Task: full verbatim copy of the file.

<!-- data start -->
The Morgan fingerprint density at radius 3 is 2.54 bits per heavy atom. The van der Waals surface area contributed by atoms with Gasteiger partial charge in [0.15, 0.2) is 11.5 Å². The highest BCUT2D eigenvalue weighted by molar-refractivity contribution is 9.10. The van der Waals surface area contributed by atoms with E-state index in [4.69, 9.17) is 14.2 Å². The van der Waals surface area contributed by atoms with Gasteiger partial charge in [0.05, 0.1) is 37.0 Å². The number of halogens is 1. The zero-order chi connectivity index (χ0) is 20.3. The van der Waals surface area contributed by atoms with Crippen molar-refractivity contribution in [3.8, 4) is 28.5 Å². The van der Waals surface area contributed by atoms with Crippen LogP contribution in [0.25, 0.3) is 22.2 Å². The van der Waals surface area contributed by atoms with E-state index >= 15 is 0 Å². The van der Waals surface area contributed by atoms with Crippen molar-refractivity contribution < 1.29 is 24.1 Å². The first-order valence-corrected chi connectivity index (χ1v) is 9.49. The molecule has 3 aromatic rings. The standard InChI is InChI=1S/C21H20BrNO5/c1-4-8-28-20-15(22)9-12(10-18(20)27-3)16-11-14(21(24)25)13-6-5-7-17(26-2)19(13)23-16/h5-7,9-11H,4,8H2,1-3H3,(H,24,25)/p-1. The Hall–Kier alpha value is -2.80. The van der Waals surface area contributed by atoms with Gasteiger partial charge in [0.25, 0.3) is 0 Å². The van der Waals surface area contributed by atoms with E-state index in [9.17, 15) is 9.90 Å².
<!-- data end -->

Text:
The Morgan fingerprint density at radius 3 is 2.54 bits per heavy atom. The van der Waals surface area contributed by atoms with Gasteiger partial charge in [0.15, 0.2) is 11.5 Å². The highest BCUT2D eigenvalue weighted by molar-refractivity contribution is 9.10. The van der Waals surface area contributed by atoms with E-state index in [4.69, 9.17) is 14.2 Å². The van der Waals surface area contributed by atoms with Gasteiger partial charge in [0.05, 0.1) is 37.0 Å². The number of halogens is 1. The zero-order chi connectivity index (χ0) is 20.3. The van der Waals surface area contributed by atoms with Crippen molar-refractivity contribution in [3.8, 4) is 28.5 Å². The van der Waals surface area contributed by atoms with Crippen LogP contribution in [0.25, 0.3) is 22.2 Å². The van der Waals surface area contributed by atoms with E-state index >= 15 is 0 Å². The van der Waals surface area contributed by atoms with Crippen molar-refractivity contribution < 1.29 is 24.1 Å². The first-order valence-corrected chi connectivity index (χ1v) is 9.49. The molecule has 3 aromatic rings. The standard InChI is InChI=1S/C21H20BrNO5/c1-4-8-28-20-15(22)9-12(10-18(20)27-3)16-11-14(21(24)25)13-6-5-7-17(26-2)19(13)23-16/h5-7,9-11H,4,8H2,1-3H3,(H,24,25)/p-1. The Hall–Kier alpha value is -2.80. The van der Waals surface area contributed by atoms with Gasteiger partial charge in [0.25, 0.3) is 0 Å². The van der Waals surface area contributed by atoms with E-state index in [9.17, 15) is 9.90 Å².